Kellie Stonesifer

First post: Mar 1, 2022 Latest post: May 16, 2022
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 I was diagnosed with a rare leukemia last March 2021 called T cell prolymphocytic leukemia. It was fortunately caught early. And was considered slow growing till this summer. How did I find out that I had anything wrong? Routine annual labs with my primary care doctor. My white cell count was elevated on 2 consecutive labs and then we rechecked 1 more time and my doctor said maybe it was my normal. We rechecked labs in August 2020 and white cells were high once again. So my primary care referred me to a hematologist. After many many expensive, extensive blood tests, my hematologist couldn't come up with a precise diagnosis and referred me to Hopkins. After further expensive blood tests and numerous case conferences they came up with my diagnosis. The initial plan was to just watch and wait because my leukemia was a slow growing one. Unfortunately it started to take off this summer. And I started chemotherapy in October. The first chemotherapy we tried did not work and my white cell count continued to grow. So we started on drug number two which was chemotherapy every Monday, Wednesday and Friday. I did not tolerate this very well to start off and we finally managed to tweak my pre-meds to make that therapy more tolerable. The plan has been for me to go through that initial chemotherapy to essentially put me into remission with the next step of a stem cell transplant for an actual CURE. Finished up the initial chemotherapy on December 31st. The next step came a lot faster then we had planned for. We initially discussed the stem cell transplant happening in February or March but my doctor wanted to proceed quickly because I had responded so well to chemotherapy and because now I am  high risk of infections.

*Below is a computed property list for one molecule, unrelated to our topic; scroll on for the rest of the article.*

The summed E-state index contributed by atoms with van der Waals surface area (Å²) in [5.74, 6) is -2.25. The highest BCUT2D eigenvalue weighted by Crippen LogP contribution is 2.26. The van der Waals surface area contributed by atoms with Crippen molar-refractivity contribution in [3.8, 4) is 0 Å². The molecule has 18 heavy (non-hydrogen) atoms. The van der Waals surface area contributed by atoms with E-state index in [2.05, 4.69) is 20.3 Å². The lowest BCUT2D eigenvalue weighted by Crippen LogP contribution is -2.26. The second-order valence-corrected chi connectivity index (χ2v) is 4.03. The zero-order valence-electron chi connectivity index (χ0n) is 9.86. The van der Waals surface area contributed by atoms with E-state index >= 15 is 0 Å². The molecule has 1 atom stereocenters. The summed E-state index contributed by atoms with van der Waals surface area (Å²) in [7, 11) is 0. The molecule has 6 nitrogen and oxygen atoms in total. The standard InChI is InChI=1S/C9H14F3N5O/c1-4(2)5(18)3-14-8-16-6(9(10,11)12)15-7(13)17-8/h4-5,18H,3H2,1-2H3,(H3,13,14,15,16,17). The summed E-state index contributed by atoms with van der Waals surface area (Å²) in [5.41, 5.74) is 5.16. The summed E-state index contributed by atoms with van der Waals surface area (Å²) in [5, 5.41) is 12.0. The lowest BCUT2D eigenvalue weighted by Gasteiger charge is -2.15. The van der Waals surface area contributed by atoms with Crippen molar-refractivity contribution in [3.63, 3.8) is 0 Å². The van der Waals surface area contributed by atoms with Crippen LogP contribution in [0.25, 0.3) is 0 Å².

I was very fortunate that my nephew Grant is a close enough match for Hopkins to be my stem cell donor. He did rather well with the preparation, although I'm finding out now a little more about how much pain he experienced. He hid a lot of his discomfort because he didn't want me to feel guilty or worry about him. Fortunately he was able to get his vacation with the family in Florida in January. He tells me he feels 100% back to normal now.Fortunately they don't do the traditional bone marrow transplant where they have to extract from the hip. He was given a dose to stimulate his bone marrow for 5 days and had basically a traditional blood draw to get his stem cells I got his cells on January 20th which is considered my day zero. 

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